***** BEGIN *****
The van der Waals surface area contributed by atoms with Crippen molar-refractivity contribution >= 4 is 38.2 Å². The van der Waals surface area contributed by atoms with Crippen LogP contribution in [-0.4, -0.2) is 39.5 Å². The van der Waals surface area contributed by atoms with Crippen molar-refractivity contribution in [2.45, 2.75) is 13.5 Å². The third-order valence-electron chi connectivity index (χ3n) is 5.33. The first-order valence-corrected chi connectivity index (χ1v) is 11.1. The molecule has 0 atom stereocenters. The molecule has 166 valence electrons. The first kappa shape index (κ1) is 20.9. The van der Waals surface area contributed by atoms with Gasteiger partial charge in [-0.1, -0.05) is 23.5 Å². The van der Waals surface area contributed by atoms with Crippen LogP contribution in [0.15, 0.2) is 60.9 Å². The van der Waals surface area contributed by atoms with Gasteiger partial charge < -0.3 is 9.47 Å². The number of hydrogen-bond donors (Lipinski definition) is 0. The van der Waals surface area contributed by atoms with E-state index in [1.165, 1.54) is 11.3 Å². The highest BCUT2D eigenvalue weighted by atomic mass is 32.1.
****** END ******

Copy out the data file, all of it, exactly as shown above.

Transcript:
The van der Waals surface area contributed by atoms with Crippen molar-refractivity contribution >= 4 is 38.2 Å². The van der Waals surface area contributed by atoms with Crippen LogP contribution in [-0.4, -0.2) is 39.5 Å². The van der Waals surface area contributed by atoms with Crippen molar-refractivity contribution in [2.45, 2.75) is 13.5 Å². The third-order valence-electron chi connectivity index (χ3n) is 5.33. The first-order valence-corrected chi connectivity index (χ1v) is 11.1. The molecule has 0 atom stereocenters. The molecule has 166 valence electrons. The first kappa shape index (κ1) is 20.9. The van der Waals surface area contributed by atoms with Gasteiger partial charge in [-0.1, -0.05) is 23.5 Å². The van der Waals surface area contributed by atoms with Crippen LogP contribution in [0.15, 0.2) is 60.9 Å². The van der Waals surface area contributed by atoms with Gasteiger partial charge < -0.3 is 9.47 Å². The number of hydrogen-bond donors (Lipinski definition) is 0. The van der Waals surface area contributed by atoms with E-state index in [1.165, 1.54) is 11.3 Å². The highest BCUT2D eigenvalue weighted by atomic mass is 32.1.